The problem with measuring Entrepreneurship in Europe

Nov 12, 2013
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Earlier this week, the Wall Street Journal’s Ben Rooney published an article called “How Entrepreneurial is Europe?” The article, a re-cap of a talk he gave at Istanbul’s Webit Congress, looks to quantify how ‘entrepreneurial’ various countries are, as benchmarked against the US & Israel. The study looked at two specific figures – number of deals & total VC funding per capita – and benchmarked European countries against Europe itself, as well as against the US & Israel. The intent was to give context to Turkey’s appeal as a startup ecosystem, but, ultimately, the article feeds into a mindset that has a diminishing return in value.

Rooney does make an effort to point out that the data, provided by VentureSource (another Dow Jones company), may not be complete – it does not include angel rounds, does not mention France, Ireland, Denmark, Luxembourg, or other notable startup locations – and that given the small sample sizes, the data can easily be skewed by outlying deals. The end result, however, is the same: the reader is given the impression that startups have 10x the chance of succeeding in Israel, despite the fact that Rooney published an article just two weeks previous stating that Israel has trouble building global players.

Why is “per Capita” relevant?

Ultimately, I take issue with two aspects of this article. The first is the idea of ‘number of deals per capita,” as I’m not sure this is a relevant figure to look at. What does it matter that Germany has 85 Million citizens? How are 95% of the population impacting the performance of the 5% or so of the population working in the tech startup ecosystem? If Germany encourages parents to have more children, will they subsequently create proportionately more deals or funding? If you’re going to take a nationalistic view of the issue – my second issue is with this – then why not look at the Startup Cycle conversion funnel. How many newly created companies are raising funding? How many angel-funded companies are raising VC funding? Is there a Series A crunch? A Series B Crunch? No Crunch? Or, if you don’t think funding is a relevant validation of a startup’s path to success: how many companies which launch in Germany launch internationally? How many companies that reach $1 Million in revenue reach $10 Million?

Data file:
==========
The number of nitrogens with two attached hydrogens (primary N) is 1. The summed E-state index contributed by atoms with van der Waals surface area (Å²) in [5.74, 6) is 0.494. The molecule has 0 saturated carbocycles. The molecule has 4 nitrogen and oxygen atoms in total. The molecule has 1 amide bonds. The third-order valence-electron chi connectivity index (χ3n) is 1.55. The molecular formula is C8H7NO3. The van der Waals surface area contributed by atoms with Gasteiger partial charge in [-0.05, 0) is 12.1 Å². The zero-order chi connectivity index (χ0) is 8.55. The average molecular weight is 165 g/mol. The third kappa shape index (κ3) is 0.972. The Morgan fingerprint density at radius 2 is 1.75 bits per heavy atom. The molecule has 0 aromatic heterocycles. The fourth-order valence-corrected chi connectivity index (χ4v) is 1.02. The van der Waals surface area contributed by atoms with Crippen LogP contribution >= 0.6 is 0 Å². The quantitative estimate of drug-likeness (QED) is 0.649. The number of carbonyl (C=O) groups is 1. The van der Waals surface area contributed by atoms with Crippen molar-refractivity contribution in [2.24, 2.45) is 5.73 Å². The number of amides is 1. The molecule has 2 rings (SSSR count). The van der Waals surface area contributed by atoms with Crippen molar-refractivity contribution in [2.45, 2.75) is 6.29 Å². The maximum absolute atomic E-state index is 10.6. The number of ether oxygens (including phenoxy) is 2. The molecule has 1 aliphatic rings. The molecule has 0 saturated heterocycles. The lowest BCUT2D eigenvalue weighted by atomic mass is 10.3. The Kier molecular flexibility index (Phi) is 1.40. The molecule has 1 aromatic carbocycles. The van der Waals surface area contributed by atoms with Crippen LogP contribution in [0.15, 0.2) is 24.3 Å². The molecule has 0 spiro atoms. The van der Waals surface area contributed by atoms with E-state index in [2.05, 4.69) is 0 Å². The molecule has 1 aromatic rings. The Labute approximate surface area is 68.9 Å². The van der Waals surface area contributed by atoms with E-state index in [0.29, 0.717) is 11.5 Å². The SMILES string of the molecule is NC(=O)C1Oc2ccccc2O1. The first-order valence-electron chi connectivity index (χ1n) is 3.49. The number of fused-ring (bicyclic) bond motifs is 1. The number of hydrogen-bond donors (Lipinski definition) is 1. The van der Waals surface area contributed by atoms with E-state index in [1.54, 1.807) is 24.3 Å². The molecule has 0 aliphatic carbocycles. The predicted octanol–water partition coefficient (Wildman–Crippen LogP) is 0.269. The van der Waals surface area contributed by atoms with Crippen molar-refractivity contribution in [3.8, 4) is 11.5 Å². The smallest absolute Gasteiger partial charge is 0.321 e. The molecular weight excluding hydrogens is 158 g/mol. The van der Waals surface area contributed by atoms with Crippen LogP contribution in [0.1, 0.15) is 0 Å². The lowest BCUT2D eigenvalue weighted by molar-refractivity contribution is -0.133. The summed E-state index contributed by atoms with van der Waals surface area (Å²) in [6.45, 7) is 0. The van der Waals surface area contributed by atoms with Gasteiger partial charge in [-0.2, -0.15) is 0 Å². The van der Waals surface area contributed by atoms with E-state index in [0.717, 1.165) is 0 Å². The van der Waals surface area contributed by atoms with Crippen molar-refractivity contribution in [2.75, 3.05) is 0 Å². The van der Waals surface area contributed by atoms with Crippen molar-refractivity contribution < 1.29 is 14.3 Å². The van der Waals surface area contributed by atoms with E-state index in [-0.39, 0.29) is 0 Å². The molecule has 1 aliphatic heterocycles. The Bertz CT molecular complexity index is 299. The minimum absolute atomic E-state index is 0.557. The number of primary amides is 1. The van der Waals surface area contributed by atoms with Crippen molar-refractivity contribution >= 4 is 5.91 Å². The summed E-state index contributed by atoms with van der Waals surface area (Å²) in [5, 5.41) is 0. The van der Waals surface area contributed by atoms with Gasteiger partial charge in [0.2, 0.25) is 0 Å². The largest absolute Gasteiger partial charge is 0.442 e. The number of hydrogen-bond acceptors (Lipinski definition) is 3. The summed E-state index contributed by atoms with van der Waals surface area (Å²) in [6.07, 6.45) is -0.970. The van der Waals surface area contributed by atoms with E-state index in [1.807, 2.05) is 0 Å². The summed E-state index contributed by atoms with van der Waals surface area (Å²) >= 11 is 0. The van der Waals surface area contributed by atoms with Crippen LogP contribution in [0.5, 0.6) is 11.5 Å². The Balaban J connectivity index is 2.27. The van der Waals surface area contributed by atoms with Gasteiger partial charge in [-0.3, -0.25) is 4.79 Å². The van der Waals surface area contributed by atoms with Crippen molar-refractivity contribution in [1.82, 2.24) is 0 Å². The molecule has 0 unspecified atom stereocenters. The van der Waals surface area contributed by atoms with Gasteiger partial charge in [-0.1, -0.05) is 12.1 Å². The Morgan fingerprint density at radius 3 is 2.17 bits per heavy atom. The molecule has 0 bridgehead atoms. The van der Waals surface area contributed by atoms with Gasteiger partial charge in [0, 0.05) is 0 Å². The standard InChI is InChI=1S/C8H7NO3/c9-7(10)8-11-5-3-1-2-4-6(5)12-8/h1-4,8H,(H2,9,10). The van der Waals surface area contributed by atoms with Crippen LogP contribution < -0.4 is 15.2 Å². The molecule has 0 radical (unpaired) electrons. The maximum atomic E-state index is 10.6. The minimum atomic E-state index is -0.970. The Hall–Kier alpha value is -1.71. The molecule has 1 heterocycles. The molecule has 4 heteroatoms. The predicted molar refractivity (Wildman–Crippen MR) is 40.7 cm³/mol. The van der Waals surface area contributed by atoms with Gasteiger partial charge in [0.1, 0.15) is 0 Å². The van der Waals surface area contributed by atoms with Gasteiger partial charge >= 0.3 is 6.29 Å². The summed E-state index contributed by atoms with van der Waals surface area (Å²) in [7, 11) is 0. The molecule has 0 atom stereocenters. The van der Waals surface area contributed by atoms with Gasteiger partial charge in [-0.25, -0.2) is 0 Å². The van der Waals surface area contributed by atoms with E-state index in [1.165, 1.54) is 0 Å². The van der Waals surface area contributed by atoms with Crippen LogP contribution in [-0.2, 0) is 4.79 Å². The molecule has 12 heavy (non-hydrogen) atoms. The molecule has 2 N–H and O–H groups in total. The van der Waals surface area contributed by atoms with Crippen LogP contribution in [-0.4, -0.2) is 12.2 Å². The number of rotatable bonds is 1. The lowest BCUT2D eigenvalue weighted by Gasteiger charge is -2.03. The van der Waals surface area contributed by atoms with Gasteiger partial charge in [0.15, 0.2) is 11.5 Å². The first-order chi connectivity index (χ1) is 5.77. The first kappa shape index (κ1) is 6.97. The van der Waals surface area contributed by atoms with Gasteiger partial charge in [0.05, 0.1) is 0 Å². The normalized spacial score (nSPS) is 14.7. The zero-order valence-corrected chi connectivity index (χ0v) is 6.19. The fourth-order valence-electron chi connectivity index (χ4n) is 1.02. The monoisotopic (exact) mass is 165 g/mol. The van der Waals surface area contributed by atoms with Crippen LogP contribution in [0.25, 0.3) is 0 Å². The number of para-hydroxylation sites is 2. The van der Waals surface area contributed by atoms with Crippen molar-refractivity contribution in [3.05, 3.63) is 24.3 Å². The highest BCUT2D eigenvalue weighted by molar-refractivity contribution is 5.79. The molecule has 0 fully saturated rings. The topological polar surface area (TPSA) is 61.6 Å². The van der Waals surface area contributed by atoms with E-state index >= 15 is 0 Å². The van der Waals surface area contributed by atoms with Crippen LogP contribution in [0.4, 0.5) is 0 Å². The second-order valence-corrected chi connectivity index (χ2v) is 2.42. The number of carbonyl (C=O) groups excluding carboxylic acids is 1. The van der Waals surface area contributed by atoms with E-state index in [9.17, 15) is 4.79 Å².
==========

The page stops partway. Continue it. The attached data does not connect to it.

France Digitale has been doing a very interesting report each year in cooperation with Ernst & Young, and the data points feel much more relevant – here is the most recent edition.

Sweden is not competing with the UK? Europe as a Single Market.

The other issue I take with this article is that it simultaneously measures Europe against its own member states, while comparing Sweden to the United States. While I agree with Rooney’s assertion that Sweden & other smaller markets are forced to think globally from day one, he contradicts this process in this very article, pointing out that Estonia’s VC per capita is far lower than other countries, despite the tales of the “Estonia Mafia” and their claim to Skype.

The reason for that, as Rooney points out, is that Estonian entrepreneurs rarely create companies in Estonia; more often they create London companies – one such example is TransferWise.

Ultimately this data ends up contradicting itself because it looks both at individual member state performance vs. overall European performance. Data like this would also suggest that Delaware is a hotbed for technology companies in the United States; the reality, however, is not quite the same. Likewise, London’s towering VC capital, large per-capita, would probably have nowhere to go if it weren’t for the Stockholm Spotify’s, the Estonian Skype’s, the French Criteo’s, and the German Soundcloud’s in which to invest.

So, “How Entrepreneurial is Europe?”

No complaint is valid without a suggested solution, so allow me to propose a different way of evaluating the same question: “How Entrepreneurial is Europe?”

Europe is a unique beast, and I wouldn’t suggest benchmarking it against the United States or Israel, as they don’t have the same issues to deal with. Instead, let’s benchmark Europe against itself, because, after all, Europe’s biggest weakness is its lack of connectivity. Let’s look at what percentage of deals in the UK are investing in companies outside of the UK. Index Ventures doesn’t have a physical presence (or, God forbid, a French fund), but still invests in loads of French companies. In fact, London’s three biggest VC funds – Accel, Balderton & Index – co-invested in peer-to-peer housing rental service Housetrip (founded by the French-born Arnaud Bertand & his wife), which has its largest office in Lisbon, Portugal (600 or so employees), despite its London HQ and original Swiss presence.

Is this an investment for the UK, for Portugal, or for France? The reality is that it doesn’t matter. The investors don’t care, nor do the founders, Europe wins in nearly all aspects of this deal – employment, tax-wise, etc. – the only exception may be that the LPs are possibly not European, but the funds will invest returns back into Europe.

Let’s stop measuring European countries against each other, and start measuring them the same way the continent operates: by how much they cooperate with each other. How much of the startup ecosystem do they import from the rest of Europe? How much do they export across Europe?

For me, these are the figures that matter.

Photo courtesy of The Kernel